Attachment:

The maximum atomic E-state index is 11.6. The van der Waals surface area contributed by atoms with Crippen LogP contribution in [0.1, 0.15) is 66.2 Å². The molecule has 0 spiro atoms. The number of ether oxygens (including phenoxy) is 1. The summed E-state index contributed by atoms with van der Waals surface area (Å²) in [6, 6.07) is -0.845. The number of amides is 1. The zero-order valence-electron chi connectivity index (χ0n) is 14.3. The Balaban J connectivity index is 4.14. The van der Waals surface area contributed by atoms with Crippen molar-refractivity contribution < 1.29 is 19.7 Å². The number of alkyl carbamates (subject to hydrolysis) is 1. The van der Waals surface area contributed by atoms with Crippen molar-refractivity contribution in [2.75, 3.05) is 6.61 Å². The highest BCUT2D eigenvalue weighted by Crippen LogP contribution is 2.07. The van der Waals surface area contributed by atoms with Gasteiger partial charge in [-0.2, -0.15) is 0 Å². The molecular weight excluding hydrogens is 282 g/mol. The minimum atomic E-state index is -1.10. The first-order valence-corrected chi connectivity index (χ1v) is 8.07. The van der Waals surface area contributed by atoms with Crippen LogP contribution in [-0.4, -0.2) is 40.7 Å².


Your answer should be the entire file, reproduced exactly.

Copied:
The maximum atomic E-state index is 11.6. The van der Waals surface area contributed by atoms with Crippen LogP contribution in [0.1, 0.15) is 66.2 Å². The molecule has 0 spiro atoms. The number of ether oxygens (including phenoxy) is 1. The summed E-state index contributed by atoms with van der Waals surface area (Å²) in [6, 6.07) is -0.845. The number of amides is 1. The zero-order valence-electron chi connectivity index (χ0n) is 14.3. The Balaban J connectivity index is 4.14. The van der Waals surface area contributed by atoms with Crippen molar-refractivity contribution < 1.29 is 19.7 Å². The number of alkyl carbamates (subject to hydrolysis) is 1. The van der Waals surface area contributed by atoms with Crippen molar-refractivity contribution in [2.75, 3.05) is 6.61 Å². The highest BCUT2D eigenvalue weighted by Crippen LogP contribution is 2.07. The van der Waals surface area contributed by atoms with Gasteiger partial charge in [-0.2, -0.15) is 0 Å². The molecular weight excluding hydrogens is 282 g/mol. The minimum atomic E-state index is -1.10. The first-order valence-corrected chi connectivity index (χ1v) is 8.07. The van der Waals surface area contributed by atoms with Crippen LogP contribution in [-0.4, -0.2) is 40.7 Å².